NeuroPace RNS System Shows Continued Success in Interim Post-Approval Results


Interim analysis of a 5-year, post-approval study of the NeuroPace Responsive Neurostimulation system support prior findings that the device is safe and effective in reducing medically intractable focal seizures in adults.

Dr Jerzy Szaflarski

Jerzy P. Szaflarski, MD, PhD, director, division of epilepsy, University of Alabama at Birmingham

Jerzy P. Szaflarski, MD, PhD

One-year interim findings of a 5-year, post-approval study assessing the NeuroPace Responsive Neurostimulation (RNS) system support that the system is safe and effective in treating medically intractable focal seizures. The system was granted regulatory approval in 2013.

Presented by Jerzy P. Szaflarski, MD, PhD, director, division of epilepsy, University of Alabama at Birmingham, at the 73rd annual meeting of the American Epilepsy Society (AES), December 6-10, 2019, in Baltimore, Maryland, the data thus far include 191 adult patients, and show a greater reduction of seizures than the initial pivotal trial of the system at the same time point.

All told, the median seizure frequency reduction with the neurostimulation device was 68% (interquartile range [IQR], 16.1—96) at 1 year compared to 44% in the pivotal trial. Additionally, the responder rate was 61% (95% CI, 52.3­–69.0) at the end of the first year.

“Experience gained in the pivotal and long-term open-label studies with clinical use of brain-responsive neurostimulation could explain these improved outcomes, especially since the demographic and seizure characteristics of post-approval study patients are similar,” Szaflarski and colleagues wrote.

The average patient age was 36.7 years, with a mean epilepsy duration of 16.9 years. At baseline, the median seizure frequency was 5.7 (IQR, 2.7—16.7) seizures per month. The average follow-up was 1.4 years (range, 0–3.8) with a cumulative 265 patient implant years at this interim point. Overall, 128 patients had ≥1-year follow-up and were thus included in the efficacy analyses.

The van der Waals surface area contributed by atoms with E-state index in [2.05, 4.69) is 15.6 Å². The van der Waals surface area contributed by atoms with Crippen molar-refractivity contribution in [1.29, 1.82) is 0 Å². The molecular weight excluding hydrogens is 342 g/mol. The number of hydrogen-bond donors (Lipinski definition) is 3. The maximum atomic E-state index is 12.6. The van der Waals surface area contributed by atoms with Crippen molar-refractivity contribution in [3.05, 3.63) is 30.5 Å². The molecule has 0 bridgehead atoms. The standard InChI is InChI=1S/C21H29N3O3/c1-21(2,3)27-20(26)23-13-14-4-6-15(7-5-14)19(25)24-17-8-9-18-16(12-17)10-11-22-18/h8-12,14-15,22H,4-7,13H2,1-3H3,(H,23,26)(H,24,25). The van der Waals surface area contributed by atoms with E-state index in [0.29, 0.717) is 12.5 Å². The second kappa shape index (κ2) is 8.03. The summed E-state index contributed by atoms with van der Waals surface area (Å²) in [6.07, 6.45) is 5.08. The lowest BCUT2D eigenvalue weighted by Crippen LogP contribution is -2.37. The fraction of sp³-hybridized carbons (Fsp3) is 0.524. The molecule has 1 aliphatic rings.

Of those with ≥1 year of follow-up, 34.4% experienced at least 1 period lasting 6 or more months without seizures, and 42.2% reported a 90% or greater reduction in seizures in their most recent 6-month follow-up.

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Safety outcomes were similar to those previously observed, with no unanticipated serious adverse events (AEs) related to the device occurring. Of the 191 patients, 4 reported a serious AE related to intracranial hemorrhage, though they were deemed unassociated with seizure-related trauma. A single patient had mild right upper extremity weakness; 1 patient had a transient headache and facial droop; 1 had transient confusion, seizures, and left visual field deficit; and 1 was asymptomatic. There was also cerebrospinal fluid leakage reported by 2 patients at 1 of the 30 sites. The rate of infection was 2.0% per procedure (initial implant, replacement, explant or lead revision), and all were soft tissue only.

“This early experience in a prospective post-approval study continues to support the safety and effectiveness of treatment of medically intractable focal seizures with the RNS System. Safety and efficacy will be further evaluated as the enrollment approaches the planned 300 patients and additional follow-up data are available,” Szaflarski et al. detailed.

Just last year at the 2018 AES annual meeting, NeuroPace announced the results of a 9-year, long-term study of the device’s success in patients with drug-resistant epilepsy, reporting that about 75% of patients achieved at least a 50% reduction in seizures, and approximately 33% of patients achieved at least a 90% reduction in seizures. Additional clinical outcomes included 28% of patients experiencing seizure-free periods of 6 months or longer, and 18% of patients experiencing those same periods of 1-year or longer. The quality of life measures, such as memory and cognition, were sustained through the 9-year study period, with no reported chronic stimulation-related adverse effects.2

For more coverage of AES 2019, click here.


1. Szaflarski JP, Morrell MJ. Interim Safety and Effectiveness Outcomes from a Prospective Post-Approval Trial of the RNS System. Presented at: American Epilepsy Society 2019 Meeting; December 7—10; Baltimore, Maryland. Abstract 1.228.

2. NeuroPace Announces Final Results from the Largest Prospective Clinical Study in the Field of Neuromodulation with 9-Year Follow-Up at the 2018 American Epilepsy Society Annual Meeting [press release]. New Orleans, Lousiana; NeuroPace; Published December 3, 2018. Accessed December 8, 2019.

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